3. Maybe the definition of “value” is different for Carson Wentz and his Philadelphia Eagles.
Merriam-Webster defines value as something that has “relative worth, utility, or importance”. If that isn’t a description of what Wentz brings to the “Birds” table, who knows what is, but over the past decade or so, we’ve seen a trend in sports.
In the NBA, the guys that we call the “best” players are often the best scorers. Steph Curry is great, but when he missed time with those great Golden State Warriors teams, they won without him. Teams that LeBron James was a part of died after his exit. Curry wasn’t as valuable to his team as LeBron was to his, yet Curry won the NBA’s Most Valuable Player Award in 2015 and 2016.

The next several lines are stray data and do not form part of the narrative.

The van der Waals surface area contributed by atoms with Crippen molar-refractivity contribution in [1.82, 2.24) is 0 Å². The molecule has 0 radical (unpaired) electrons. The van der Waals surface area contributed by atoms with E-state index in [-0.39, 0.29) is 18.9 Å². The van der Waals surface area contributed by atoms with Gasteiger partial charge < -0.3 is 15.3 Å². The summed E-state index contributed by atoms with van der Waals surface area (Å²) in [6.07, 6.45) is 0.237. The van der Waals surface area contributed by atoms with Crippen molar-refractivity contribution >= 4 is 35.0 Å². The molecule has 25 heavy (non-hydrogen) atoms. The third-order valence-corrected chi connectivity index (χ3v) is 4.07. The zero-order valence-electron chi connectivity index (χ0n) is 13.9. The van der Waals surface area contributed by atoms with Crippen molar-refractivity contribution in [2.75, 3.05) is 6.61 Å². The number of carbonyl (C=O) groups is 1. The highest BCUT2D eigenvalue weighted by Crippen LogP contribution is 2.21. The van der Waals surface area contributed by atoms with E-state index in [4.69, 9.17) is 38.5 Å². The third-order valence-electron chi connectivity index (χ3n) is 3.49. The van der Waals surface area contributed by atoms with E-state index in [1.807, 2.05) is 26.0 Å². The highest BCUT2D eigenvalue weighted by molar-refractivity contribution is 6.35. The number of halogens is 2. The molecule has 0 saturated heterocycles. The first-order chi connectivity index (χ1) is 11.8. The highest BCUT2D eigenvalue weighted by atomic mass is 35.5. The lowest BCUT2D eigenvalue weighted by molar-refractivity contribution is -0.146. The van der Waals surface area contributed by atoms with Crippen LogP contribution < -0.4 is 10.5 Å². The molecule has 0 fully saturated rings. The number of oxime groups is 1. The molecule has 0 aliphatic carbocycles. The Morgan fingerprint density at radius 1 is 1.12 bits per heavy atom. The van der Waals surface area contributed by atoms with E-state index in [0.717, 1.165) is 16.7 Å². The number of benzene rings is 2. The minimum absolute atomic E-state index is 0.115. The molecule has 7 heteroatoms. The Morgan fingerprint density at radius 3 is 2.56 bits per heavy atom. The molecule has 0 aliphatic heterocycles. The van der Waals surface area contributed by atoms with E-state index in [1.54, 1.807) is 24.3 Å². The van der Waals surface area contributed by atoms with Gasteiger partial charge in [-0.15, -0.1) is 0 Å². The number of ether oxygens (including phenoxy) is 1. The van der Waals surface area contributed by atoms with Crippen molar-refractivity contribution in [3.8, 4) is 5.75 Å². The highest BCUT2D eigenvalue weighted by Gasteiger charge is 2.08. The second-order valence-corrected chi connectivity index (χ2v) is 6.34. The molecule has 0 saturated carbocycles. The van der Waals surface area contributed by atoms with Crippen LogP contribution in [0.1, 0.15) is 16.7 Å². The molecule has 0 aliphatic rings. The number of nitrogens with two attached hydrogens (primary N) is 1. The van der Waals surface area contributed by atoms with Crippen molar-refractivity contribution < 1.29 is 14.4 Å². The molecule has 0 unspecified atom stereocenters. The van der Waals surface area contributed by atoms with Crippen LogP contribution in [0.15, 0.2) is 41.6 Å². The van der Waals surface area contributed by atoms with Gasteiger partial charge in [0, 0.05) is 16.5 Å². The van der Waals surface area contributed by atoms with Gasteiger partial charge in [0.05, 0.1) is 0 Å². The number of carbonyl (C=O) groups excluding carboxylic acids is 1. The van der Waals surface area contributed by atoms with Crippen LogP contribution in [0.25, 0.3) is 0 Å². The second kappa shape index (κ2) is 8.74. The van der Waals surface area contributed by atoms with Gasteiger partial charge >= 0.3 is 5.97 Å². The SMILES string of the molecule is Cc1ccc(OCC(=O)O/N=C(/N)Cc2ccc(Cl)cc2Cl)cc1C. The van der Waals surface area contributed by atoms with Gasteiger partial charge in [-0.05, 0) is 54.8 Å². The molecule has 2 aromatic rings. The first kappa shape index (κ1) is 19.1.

In NCAA football, the Heisman trophy is no longer about the “best player in college football”. It’s about who we see as the best skill player, and more often than not, that award will go to a quarterback, someone who touches the football on every offensive play.
The MVP Award in NFL football will often go to quarterbacks as well. Again, they’re the singular person on the football field with the ability to have a direct result on every offensive play. No one had a bigger effect on the Eagles’ success or lack thereof at times than Carson Wentz. As he goes his team goes, and that won’t change in 2020. With him, this team can do great things. Without him, 2020 will end on a disappointing note. That, ladies and gentlemen, is the true definition of “value”.